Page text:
Not so many players move from Switzerland to Russia, and Shiyanov’s return after ten years is somewhat surprising. “We thought that in Russia I’ll have bigger chances to develop,” Shiyanov explains his move. “I already lived in Russia, and I know everything. I played for CSKA when I was a kid, I played for the different junior national teams. To me, it was imperative to be always in front of the junior national teams’ coaches as I’m ready to do whatever it takes to get to the upcoming WJC in the Czech Republic.”
After playing for the Lausanne HC organization in the Swiss junior leagues, Shiyanov signed a two-year contract with Vityaz. “Several teams were interested in signing me,” the netminder explains. “We had to find the optimal solution. That is a team where I can develop and play. I have the chance to play in three leagues, in the KHL, the JHL, and the VHL, and all is up to me now. To win a spot in the senior team, I first need to impress the coaches at the camp, and then during the season. I know that in Vityaz Russian young goalies are treated well, as Igor Saprykin and Alexander Samonov show. I am delighted with it because I think that the competition for a spot in the lineup makes you stronger and give you extra motivation.”
Shiyanov’s career path is a bit different from other Russian players. “I started playing hockey when I was four, I started playing for CSKA,” and here it seems like a usual history for a young Russian. “A bit later, we moved to Switzerland. There we found a great coach, Sébastien Beaulieu, a Canadian with whom I work for ten years already. He works for both Geneve-Servette and Team France. I’m grateful to him for what he did for myself, he taught me so many things and always supported and motivated me. It’s vital to always find yourself into a good circle of persons who can push you forward. The right persons will always help you progress further.”
Timur’s adventures don’t limit to Switzerland. He also played in North America. “When I was 13, I moved to Canada to play for the Notre Dame college,” he explains. “I spent two seasons there and gathered incredible experience. It was an unforgettable time. I lived in a dorm without my parents. There was another Russian guy who still plays overseas. We also had to study. We were the only ones to get up at five in the morning and go to the gym when everyone else was still sleeping. In Canada, I rapidly understood that you need to have a professional attitude every time you practice. Moreover, I also studied French and English languages. I am grateful to my parents for giving me this chance. After it, Lausanne offered me a contract, and I played there the latest few seasons.”
Shiyanov wasn’t scared by moving yet another time to a new country. Quite the opposite. “It would have been bad if I didn’t know the languages. As I knew them, I settled there quite fast,” Shiyanov recalls. “You have a chance to understand that no one is going to force you to work and that you need to do everything on your own, without your parents. That move was very important also for my education, you always need to have a plan B if your career in hockey goes nowhere. It wasn’t easy, but the faster you grow, the faster you understand things.”
After his contract with Lausanne run out, he had chances to remain in Switzerland, but he decided to move on. “Of course, I had offers in Switzerland, and the team tried to sign me to a new contract,” Shiyanov explains. “However, I decided that I needed to move on. In the KHL the players are no worse than in the NHL. Becoming a starting goalie in the KHL is not only my dream but also a real goal towards which I spent so many years. Many say that hockey players have no childhood. It’s true, but if you want to reach something, you must find compromises. I’m very grateful to Vityaz for the chance, but now it’s all up to me.”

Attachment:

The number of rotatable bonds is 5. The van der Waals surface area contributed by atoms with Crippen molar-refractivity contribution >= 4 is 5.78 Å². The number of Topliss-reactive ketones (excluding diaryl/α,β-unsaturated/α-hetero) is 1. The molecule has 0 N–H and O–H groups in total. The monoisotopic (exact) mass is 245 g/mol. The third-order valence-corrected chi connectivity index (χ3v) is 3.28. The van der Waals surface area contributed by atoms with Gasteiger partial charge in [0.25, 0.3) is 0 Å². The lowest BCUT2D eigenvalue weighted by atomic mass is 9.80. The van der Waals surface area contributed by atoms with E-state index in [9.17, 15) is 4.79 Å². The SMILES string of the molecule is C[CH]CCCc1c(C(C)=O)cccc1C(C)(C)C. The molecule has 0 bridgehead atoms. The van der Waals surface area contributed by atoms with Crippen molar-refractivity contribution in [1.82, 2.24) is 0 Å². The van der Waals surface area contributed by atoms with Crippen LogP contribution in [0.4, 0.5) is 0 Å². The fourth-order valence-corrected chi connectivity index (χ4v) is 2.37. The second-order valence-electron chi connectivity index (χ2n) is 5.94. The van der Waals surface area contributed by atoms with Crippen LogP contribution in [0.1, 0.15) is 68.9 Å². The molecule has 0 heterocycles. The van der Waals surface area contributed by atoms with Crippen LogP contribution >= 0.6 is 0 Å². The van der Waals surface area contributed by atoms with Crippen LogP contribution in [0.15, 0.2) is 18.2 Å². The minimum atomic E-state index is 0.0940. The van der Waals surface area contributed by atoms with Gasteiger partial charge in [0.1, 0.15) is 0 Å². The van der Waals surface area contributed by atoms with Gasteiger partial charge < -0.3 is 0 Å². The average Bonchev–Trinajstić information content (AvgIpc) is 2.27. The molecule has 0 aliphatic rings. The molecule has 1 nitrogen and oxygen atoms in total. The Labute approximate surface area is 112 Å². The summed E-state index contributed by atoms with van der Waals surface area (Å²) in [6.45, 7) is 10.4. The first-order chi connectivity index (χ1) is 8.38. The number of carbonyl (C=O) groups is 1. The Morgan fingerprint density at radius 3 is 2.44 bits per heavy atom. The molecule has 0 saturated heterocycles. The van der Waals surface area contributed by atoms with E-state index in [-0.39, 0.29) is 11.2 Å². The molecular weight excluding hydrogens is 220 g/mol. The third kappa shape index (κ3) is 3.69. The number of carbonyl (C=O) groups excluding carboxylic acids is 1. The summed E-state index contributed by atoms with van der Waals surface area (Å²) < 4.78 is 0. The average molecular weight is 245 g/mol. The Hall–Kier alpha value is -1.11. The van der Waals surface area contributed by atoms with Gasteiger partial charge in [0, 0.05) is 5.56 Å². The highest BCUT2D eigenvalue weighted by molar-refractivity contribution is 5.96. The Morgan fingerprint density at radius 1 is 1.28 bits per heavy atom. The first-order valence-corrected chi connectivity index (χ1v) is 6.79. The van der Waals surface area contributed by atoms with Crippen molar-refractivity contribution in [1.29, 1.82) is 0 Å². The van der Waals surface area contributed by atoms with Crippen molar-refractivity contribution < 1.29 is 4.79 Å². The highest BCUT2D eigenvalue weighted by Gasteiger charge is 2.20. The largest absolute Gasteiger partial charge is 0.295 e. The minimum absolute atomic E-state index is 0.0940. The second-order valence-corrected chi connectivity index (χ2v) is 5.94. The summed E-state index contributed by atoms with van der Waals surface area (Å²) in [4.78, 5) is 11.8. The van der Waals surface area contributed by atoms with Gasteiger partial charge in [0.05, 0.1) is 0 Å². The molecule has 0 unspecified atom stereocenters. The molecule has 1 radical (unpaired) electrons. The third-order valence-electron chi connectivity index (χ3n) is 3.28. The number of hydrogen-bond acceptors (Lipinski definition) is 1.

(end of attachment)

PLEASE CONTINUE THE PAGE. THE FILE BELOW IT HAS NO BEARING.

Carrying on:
The young goalie is eager for the new season to start so to open a new chapter in his life. “I always wanted to become a professional hockey player,” Shiyanov confirms. “I was always very professional, and I started acting this way since my childhood. Right now, I am feeling incredible positive emotions. I know that I haven’t lived in the country for long years, but I always visited Russia in summers. Russian hockey is developing at all levels, and I’ll have a lot to learn.”
Of course, some of Shiyanov’s teammates made it to professional hockey as well. “It will be interesting to meet the guys with whom I started playing. I remember that once when I was with the U18 national team, Dmitry Samorukov and Ivan Muranov approached me and asked whether I used to play for CSKA. At those times, I was playing with players one year older than me, thus I know them all, including Vityaz’s new signing Pavel Koltygin.”
Differently from other guys, Shiyanov doesn’t come from a hockey bloodline. “My father always wanted to play hockey, but didn’t have the chance,” Shiyanov says. “I remember that he was always watching hockey when I was a kid, I was just watching at the goalies. And one beautiful day, he asked me if I wanted to become a player myself. I didn’t think twice, and I told him that I wanted to be a goalie. I took the stuff, the stick, and went studying. Alexander Suchkov put me on skates, and he now has a private goalie school. I am grateful to him, who also taught me that the more I give, the more I’ll get.”
We may even find another Shiyanov soon on the Russian rinks. “My little brother also plays hockey,” Shiyanov shares his excitation. “He has a big advantage. He now has someone close who can explain to him the right attitude and how to work. I’ll try to help him and show the right technique. I am sure that he has a great future in front of himself.”
Timur Shiyanov, born on April 7, 2000, in Samara, Russia.
Playing career: 2016-2019, Lausanne HC, Switzerland; 2019-today, Vityaz.